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Hiding a hack? Uber promised not to do things like that

In a settlement with the FTC, the company said it wouldn't mislead users about the security of their data.

People walk down Market Street past sign with logo at the headquarters of ride-sharing technology company Uber in the South of Market (SoMa) neighborhood of San Francisco, California. Uber acknowledges it had a legal obligation to disclose a hack affecting 57 million users. The concealed hack puts them under a microscope with state and federal regulators.

Uber acknowledges it had a legal obligation to disclose a hack affecting 57 million users. The concealed hack puts them under a microscope with state and federal regulators.

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Uber is in hot water for waiting a whole year to announce a data breach of information on 57 million users, and not just with angry riders and drivers. The company is now under a microscope with regulators, who want to enforce rules that required the company to come clean sooner. 

The New York State Attorney General has opened an investigation into the incident, which Uber made public Tuesday. Officials for Connecticut, Illinois and Massachusetts also confirmed they're investigating the hack. The New Mexico Attorney General sent Uber a letter asking for details of the hack and how the company responded. What's more, Uber appears to have broken a promise made in a Federal Trade Commission settlement not to mislead users about data privacy and security, a legal expert says.

"It appears they violated the FTC consent order before the ink was dry on it," said Ed McAndrew, a former federal cybercrimes prosecutor who know advises companies on how to comply with the law at the Ballard Spahr firm.

In addition to its agreement with the FTC, Uber is required to follow laws in New York and 47 other states that mandate companies to tell people when their drivers' license numbers are breached. Uber acknowledged Tuesday it had a legal requirement to disclose the breach. 

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"We've been in touch with several state Attorney General Offices and the FTC to discuss this issue, and we stand ready to cooperate with them going forward," an Uber spokesman said in an emailed statement. 

The increased scrutiny could add to Uber's growing legal problems, which most recently include a volley of lawsuits alleging the company doesn't do enough to protect riders from sexual assault and harassment. This latest scandal adds to criticisms of Uber's approach to privacy -- for its handling of previous data breaches, as well as its use of a special "God view" in which Uber employees could see where any user was while using the service. In this case, it appears the company's leadership was promising regulators it would do better at protecting your data one minute and concealing a hack of user data the next.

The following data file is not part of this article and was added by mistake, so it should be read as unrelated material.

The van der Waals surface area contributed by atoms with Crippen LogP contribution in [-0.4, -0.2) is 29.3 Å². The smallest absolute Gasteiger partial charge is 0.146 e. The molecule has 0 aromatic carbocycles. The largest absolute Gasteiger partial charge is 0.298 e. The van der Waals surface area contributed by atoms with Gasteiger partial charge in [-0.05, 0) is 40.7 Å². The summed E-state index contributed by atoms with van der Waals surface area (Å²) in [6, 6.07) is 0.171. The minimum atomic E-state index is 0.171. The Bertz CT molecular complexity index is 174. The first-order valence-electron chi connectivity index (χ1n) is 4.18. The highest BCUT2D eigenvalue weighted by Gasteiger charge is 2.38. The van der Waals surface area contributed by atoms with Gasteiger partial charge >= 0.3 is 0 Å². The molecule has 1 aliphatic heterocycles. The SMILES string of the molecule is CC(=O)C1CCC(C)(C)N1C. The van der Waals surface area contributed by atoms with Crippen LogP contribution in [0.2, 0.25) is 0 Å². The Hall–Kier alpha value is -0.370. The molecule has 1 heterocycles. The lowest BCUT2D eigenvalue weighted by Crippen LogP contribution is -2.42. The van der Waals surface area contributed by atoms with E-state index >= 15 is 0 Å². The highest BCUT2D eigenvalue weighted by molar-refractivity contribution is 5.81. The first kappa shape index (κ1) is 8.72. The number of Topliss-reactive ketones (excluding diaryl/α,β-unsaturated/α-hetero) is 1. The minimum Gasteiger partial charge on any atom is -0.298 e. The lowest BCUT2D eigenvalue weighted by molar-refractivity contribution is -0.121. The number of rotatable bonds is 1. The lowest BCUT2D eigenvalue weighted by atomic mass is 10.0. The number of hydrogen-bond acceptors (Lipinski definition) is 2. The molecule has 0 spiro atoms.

Stolen data often makes its way onto black markets on the internet, which are hosted on hidden websites that form a shadowy network called the Dark Web.

The breach happened in October 2016, Uber said Tuesday. Hackers accessed names and email addresses, as well as the drivers' license numbers of 600,000 Uber drivers, by stealing the password to a cloud database hosted by Amazon Web Services. Uber said in a statement Tuesday it first became aware of the hack in November 2016. Since that time, CEO Travis Kalanick stepped down and was replaced by Dara Khosrowshahi in August.

Around the same time the breach happened in October 2016, Uber was negotiating a settlement with the FTC that stemmed in part from a previous data breach. The first provision in the settlement, which Uber officially agreed to in August, said the company "must not misrepresent in any manner, expressly or by implication... the extent to which Respondent protects the privacy, confidentiality, security, or integrity of any Personal Information."

That's why hiding this breach could be a big problem for Uber, McAndrew said. "At the very time they were negotiating a consent order with the FTC, they were knowingly not disclosing it." The terms of the settlement also require Uber to swear under penalty of perjury on an annual basis that it's in compliance with the settlement order. That anniversary hasn't come up yet.

The FTC declined to comment specifically on whether it would investigate the incident, but a spokesman said in a statement, "We are aware of press reports describing a breach in late 2016 at Uber and Uber officials' actions after that breach. We are closely evaluating the serious issues raised."

The hack is also reportedly being investigated by regulators in the UK, Australia and the Philippines. The UK Information Commissioner's Office, the country's data protection watchdog, said Wednesday that the concealed breach "raises huge concerns around [Uber's] data protection policies and ethics." The company recently lost its license to operate in London, and its appeal of that decision is pending.

Uber said it paid the hackers $100,000 to delete the data, and they believe no fraud has stemmed from the breach. McAndrew said that wasn't Uber paying to cover up the hack -- it was extortion on the part of the hackers. Hacker are increasingly demanding money to either unscramble the victim's encrypted data, something experts call ransomware, or to delete the data instead of sharing it with other criminals, he said.

McAndrew said companies like Uber would do well to go to the police if they're being extorted by hackers, rather than just paying attackers and keeping quiet about the hack. That's especially the case in situations like the most recent Uber hack, because Uber has said it identified some of the hackers. 

"When you have that type of information, you definitely should notify law enforcement," McAndrew said.

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